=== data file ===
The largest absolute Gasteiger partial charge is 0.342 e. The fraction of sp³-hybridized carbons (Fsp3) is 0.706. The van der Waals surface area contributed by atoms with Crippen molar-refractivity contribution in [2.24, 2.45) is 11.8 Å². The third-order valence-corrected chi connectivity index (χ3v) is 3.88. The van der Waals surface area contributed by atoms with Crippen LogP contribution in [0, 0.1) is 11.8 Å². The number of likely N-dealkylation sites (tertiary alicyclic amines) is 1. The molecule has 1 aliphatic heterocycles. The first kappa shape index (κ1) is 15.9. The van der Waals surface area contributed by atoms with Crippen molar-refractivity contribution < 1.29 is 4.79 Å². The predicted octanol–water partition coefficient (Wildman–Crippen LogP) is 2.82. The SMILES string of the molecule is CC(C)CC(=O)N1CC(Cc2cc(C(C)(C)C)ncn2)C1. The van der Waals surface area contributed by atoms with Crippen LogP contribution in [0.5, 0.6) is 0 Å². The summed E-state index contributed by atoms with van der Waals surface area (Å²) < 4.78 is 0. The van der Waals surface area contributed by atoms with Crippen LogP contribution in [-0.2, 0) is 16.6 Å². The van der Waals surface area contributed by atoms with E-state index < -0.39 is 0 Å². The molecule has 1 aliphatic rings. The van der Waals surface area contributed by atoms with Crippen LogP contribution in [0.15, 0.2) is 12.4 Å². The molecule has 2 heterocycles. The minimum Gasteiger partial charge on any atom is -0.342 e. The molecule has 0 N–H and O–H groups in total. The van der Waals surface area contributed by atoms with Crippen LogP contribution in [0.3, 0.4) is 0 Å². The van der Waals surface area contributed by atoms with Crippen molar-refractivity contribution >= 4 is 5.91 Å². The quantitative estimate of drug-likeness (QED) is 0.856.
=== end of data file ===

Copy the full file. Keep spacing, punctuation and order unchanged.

The largest absolute Gasteiger partial charge is 0.342 e. The fraction of sp³-hybridized carbons (Fsp3) is 0.706. The van der Waals surface area contributed by atoms with Crippen molar-refractivity contribution in [2.24, 2.45) is 11.8 Å². The third-order valence-corrected chi connectivity index (χ3v) is 3.88. The van der Waals surface area contributed by atoms with Crippen LogP contribution in [0, 0.1) is 11.8 Å². The number of likely N-dealkylation sites (tertiary alicyclic amines) is 1. The molecule has 1 aliphatic heterocycles. The first kappa shape index (κ1) is 15.9. The van der Waals surface area contributed by atoms with Crippen molar-refractivity contribution < 1.29 is 4.79 Å². The predicted octanol–water partition coefficient (Wildman–Crippen LogP) is 2.82. The SMILES string of the molecule is CC(C)CC(=O)N1CC(Cc2cc(C(C)(C)C)ncn2)C1. The van der Waals surface area contributed by atoms with Crippen LogP contribution in [0.5, 0.6) is 0 Å². The summed E-state index contributed by atoms with van der Waals surface area (Å²) < 4.78 is 0. The van der Waals surface area contributed by atoms with Crippen LogP contribution in [-0.2, 0) is 16.6 Å². The van der Waals surface area contributed by atoms with E-state index < -0.39 is 0 Å². The molecule has 1 aliphatic rings. The van der Waals surface area contributed by atoms with Crippen LogP contribution in [0.15, 0.2) is 12.4 Å². The molecule has 2 heterocycles. The minimum Gasteiger partial charge on any atom is -0.342 e. The molecule has 0 N–H and O–H groups in total. The van der Waals surface area contributed by atoms with Crippen LogP contribution in [0.3, 0.4) is 0 Å². The van der Waals surface area contributed by atoms with Crippen molar-refractivity contribution >= 4 is 5.91 Å². The quantitative estimate of drug-likeness (QED) is 0.856.